Use this URL to cite or link to this record in EThOS:
Title: Parental attachement and adjustment to college for adolescent students in further education
Author: Taylor, Angela M.
Awarding Body: University of London
Current Institution: University College London (University of London)
Date of Award: 1997
Availability of Full Text:
Access from EThOS:
Full text unavailable from EThOS. Please try the link below.
Access from Institution:
Experience with adolescent students who attended a college counselling service suggested that, whatever their presenting problems, focusing on their past and present parental relationships was particularly helpful. Researchers in the United States were making similar suggestions because they were finding a strong association between parental attachment and adjustment to college for undergraduates. This research investigated the association between adolescent-parent attachment and adjustment to college for British students in further education. The subjects were 16 - 20 year olds who came from socio-economically and ethnically diverse families. A new self-report questionnaire, relevant to these subjects, was developed to measure their adjustment to college. The research was in three parts, a) The questionnaire study of 315 students measured parental and peer attachment and adjustment to college. A strong association between parental attachment and college adjustment was found and gender differences were examined. b) For the counselling outcome study, students attending the college counselling service were tested on the same questionnaires before and after counselling which included repeated parent-focused intervention. Although only one aspect of attachment showed significant change, the process material indicated that attachment style was relevant to the counselling approach, c) In the third study sixteen poorly adjusted students were interviewed after they too had been retested on the questionnaires. The interview material was examined for interactions between parental attachment and wellbeing. Drawing together all the findings, discussion focused on the relevance of attachment style, the importance of gender specific parent-child relationships and the recognition of cultural differences between British Asian and non-Asian adolescent-parent relationships. A developmental model illustrating the association between parental attachment and adolescent well-being was presented. Implications for counselling adolescents were discussed.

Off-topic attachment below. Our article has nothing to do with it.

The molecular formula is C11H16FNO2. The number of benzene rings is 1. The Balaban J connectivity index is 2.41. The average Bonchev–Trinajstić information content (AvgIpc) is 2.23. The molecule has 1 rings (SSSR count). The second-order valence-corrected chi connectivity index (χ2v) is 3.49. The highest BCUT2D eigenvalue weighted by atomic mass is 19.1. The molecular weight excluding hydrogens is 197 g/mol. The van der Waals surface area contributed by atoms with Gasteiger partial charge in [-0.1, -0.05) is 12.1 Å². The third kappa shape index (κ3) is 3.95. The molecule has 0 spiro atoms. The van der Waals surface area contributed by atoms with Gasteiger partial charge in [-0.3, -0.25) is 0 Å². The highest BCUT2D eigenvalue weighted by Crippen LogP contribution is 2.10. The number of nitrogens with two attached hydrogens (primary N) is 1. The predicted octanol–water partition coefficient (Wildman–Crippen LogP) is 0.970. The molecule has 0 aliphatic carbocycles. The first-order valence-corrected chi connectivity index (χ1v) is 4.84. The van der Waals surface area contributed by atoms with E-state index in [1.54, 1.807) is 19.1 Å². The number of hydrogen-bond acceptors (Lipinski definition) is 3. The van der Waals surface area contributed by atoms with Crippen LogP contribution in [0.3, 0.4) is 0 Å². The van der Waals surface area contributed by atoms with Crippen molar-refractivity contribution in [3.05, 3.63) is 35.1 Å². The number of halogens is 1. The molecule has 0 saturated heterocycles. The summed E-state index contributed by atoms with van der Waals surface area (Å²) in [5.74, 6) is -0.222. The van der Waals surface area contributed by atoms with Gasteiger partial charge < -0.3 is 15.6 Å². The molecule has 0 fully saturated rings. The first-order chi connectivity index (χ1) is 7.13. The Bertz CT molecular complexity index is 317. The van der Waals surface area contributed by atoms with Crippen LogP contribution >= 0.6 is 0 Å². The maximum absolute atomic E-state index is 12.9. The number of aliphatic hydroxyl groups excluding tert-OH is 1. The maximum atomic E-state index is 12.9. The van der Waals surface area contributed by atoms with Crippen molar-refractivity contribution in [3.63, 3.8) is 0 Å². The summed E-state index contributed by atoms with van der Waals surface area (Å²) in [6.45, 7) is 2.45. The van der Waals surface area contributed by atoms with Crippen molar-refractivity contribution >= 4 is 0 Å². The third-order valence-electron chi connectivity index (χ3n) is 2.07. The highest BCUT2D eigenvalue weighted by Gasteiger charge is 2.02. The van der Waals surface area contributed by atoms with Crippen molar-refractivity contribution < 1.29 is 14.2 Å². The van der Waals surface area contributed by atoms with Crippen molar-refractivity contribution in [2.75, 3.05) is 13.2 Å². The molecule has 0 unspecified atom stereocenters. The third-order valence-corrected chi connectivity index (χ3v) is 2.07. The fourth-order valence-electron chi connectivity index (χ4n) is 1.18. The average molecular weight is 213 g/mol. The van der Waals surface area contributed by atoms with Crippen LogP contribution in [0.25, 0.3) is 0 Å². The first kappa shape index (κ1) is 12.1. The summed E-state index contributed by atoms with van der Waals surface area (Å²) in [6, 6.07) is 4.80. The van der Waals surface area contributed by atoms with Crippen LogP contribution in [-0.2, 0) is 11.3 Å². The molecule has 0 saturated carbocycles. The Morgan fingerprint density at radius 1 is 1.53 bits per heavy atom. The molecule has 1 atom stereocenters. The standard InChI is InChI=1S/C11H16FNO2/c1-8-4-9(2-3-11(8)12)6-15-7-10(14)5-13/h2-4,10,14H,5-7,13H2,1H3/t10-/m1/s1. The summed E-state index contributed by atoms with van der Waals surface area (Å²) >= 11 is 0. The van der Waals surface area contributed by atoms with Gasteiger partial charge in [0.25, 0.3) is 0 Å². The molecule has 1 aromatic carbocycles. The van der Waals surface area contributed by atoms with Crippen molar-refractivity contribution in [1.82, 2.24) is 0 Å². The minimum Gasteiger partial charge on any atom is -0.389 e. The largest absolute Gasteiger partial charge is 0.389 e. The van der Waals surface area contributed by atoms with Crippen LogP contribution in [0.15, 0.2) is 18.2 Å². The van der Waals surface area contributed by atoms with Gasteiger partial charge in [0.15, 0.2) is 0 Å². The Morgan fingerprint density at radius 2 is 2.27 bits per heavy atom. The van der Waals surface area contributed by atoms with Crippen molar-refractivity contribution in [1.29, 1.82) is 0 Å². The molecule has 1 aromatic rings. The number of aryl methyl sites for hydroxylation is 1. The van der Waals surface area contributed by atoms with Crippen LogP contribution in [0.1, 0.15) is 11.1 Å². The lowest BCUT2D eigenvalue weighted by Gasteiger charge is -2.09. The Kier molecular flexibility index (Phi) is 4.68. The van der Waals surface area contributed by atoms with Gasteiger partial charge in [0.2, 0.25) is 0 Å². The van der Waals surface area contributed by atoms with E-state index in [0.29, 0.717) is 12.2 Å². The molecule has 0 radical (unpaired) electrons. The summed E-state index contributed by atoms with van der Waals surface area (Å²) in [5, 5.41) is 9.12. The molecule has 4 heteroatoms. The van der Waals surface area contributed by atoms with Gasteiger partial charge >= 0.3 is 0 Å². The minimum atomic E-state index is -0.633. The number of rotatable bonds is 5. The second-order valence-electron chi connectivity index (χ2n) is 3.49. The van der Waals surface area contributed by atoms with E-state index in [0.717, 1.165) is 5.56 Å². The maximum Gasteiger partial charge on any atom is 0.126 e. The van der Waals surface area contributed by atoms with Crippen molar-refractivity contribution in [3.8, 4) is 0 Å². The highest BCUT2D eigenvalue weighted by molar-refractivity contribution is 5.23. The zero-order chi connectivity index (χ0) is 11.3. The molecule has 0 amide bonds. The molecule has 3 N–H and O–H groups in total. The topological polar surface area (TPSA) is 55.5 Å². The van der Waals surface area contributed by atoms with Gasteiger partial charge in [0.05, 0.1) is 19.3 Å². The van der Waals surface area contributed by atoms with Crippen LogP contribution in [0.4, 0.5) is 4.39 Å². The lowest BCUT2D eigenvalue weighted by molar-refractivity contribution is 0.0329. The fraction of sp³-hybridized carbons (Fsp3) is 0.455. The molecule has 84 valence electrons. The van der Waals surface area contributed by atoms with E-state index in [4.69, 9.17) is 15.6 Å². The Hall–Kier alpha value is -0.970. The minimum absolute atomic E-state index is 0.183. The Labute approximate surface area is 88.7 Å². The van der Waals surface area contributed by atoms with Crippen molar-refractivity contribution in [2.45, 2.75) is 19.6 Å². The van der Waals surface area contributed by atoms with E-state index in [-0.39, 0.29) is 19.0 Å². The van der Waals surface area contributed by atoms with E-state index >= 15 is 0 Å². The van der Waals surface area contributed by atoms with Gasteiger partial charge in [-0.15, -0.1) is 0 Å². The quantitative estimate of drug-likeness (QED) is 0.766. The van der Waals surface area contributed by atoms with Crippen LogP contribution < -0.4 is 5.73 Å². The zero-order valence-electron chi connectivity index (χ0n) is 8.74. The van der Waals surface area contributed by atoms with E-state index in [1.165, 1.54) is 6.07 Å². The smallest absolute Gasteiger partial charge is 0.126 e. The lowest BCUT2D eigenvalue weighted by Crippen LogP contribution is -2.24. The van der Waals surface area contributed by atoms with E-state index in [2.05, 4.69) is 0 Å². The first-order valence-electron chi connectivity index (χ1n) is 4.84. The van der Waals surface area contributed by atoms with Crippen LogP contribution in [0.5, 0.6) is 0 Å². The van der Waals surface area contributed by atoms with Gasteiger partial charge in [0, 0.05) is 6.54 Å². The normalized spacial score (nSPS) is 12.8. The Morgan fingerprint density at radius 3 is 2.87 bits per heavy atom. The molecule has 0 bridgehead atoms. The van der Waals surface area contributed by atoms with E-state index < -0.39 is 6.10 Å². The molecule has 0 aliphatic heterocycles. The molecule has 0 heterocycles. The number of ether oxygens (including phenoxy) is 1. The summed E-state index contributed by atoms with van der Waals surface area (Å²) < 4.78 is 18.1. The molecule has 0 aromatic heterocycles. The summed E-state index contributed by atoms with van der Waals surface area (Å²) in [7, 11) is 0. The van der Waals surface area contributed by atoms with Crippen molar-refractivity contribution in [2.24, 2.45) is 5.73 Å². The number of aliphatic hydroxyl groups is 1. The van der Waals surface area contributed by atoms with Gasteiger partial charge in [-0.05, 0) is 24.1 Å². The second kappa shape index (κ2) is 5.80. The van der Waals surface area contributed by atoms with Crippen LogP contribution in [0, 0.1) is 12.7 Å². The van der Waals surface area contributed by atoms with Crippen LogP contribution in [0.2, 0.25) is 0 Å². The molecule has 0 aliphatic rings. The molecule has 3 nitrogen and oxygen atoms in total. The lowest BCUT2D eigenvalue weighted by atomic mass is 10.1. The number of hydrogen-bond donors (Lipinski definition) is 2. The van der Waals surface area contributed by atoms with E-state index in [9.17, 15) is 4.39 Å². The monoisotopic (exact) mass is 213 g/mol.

Supervisor: Not available Sponsor: Not available
Qualification Name: Thesis (Ph.D.) Qualification Level: Doctoral
EThOS ID:  DOI: Not available